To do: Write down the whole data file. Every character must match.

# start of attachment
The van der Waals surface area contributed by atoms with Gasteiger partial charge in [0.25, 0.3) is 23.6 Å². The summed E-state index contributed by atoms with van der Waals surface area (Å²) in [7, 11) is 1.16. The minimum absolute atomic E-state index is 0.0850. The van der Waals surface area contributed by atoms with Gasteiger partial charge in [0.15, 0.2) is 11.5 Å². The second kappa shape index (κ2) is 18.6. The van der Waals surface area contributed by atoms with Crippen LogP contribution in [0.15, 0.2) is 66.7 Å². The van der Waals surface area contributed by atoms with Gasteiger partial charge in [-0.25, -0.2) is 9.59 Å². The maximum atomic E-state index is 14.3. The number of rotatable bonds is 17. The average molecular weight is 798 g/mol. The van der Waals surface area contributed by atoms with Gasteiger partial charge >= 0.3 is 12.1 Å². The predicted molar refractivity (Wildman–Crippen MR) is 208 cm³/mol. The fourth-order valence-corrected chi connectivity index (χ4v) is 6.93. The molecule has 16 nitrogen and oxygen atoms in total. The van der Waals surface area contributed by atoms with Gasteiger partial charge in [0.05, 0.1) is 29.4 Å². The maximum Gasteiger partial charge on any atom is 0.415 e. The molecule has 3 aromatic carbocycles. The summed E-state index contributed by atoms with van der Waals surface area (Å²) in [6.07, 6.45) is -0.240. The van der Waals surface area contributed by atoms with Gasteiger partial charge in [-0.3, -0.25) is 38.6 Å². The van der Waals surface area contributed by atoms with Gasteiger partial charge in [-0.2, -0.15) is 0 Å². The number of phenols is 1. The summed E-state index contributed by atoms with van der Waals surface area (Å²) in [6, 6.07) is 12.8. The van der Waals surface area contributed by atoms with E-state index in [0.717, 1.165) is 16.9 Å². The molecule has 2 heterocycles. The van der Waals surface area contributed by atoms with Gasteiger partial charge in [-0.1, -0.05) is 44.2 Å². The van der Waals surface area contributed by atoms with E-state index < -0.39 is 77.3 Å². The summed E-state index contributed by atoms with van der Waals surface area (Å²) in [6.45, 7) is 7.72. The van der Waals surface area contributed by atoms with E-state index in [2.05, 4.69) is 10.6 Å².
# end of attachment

The van der Waals surface area contributed by atoms with Gasteiger partial charge in [0.25, 0.3) is 23.6 Å². The summed E-state index contributed by atoms with van der Waals surface area (Å²) in [7, 11) is 1.16. The minimum absolute atomic E-state index is 0.0850. The van der Waals surface area contributed by atoms with Gasteiger partial charge in [0.15, 0.2) is 11.5 Å². The second kappa shape index (κ2) is 18.6. The van der Waals surface area contributed by atoms with Crippen LogP contribution in [0.15, 0.2) is 66.7 Å². The van der Waals surface area contributed by atoms with Gasteiger partial charge in [-0.25, -0.2) is 9.59 Å². The maximum atomic E-state index is 14.3. The number of rotatable bonds is 17. The average molecular weight is 798 g/mol. The van der Waals surface area contributed by atoms with Gasteiger partial charge >= 0.3 is 12.1 Å². The predicted molar refractivity (Wildman–Crippen MR) is 208 cm³/mol. The fourth-order valence-corrected chi connectivity index (χ4v) is 6.93. The molecule has 16 nitrogen and oxygen atoms in total. The van der Waals surface area contributed by atoms with Gasteiger partial charge in [0.05, 0.1) is 29.4 Å². The maximum Gasteiger partial charge on any atom is 0.415 e. The molecule has 3 aromatic carbocycles. The summed E-state index contributed by atoms with van der Waals surface area (Å²) in [6.07, 6.45) is -0.240. The van der Waals surface area contributed by atoms with Gasteiger partial charge in [-0.3, -0.25) is 38.6 Å². The van der Waals surface area contributed by atoms with Gasteiger partial charge in [-0.2, -0.15) is 0 Å². The number of phenols is 1. The summed E-state index contributed by atoms with van der Waals surface area (Å²) in [6, 6.07) is 12.8. The van der Waals surface area contributed by atoms with E-state index in [0.717, 1.165) is 16.9 Å². The molecule has 2 heterocycles. The van der Waals surface area contributed by atoms with Gasteiger partial charge in [-0.1, -0.05) is 44.2 Å². The van der Waals surface area contributed by atoms with E-state index < -0.39 is 77.3 Å². The summed E-state index contributed by atoms with van der Waals surface area (Å²) in [6.45, 7) is 7.72. The van der Waals surface area contributed by atoms with E-state index in [2.05, 4.69) is 10.6 Å².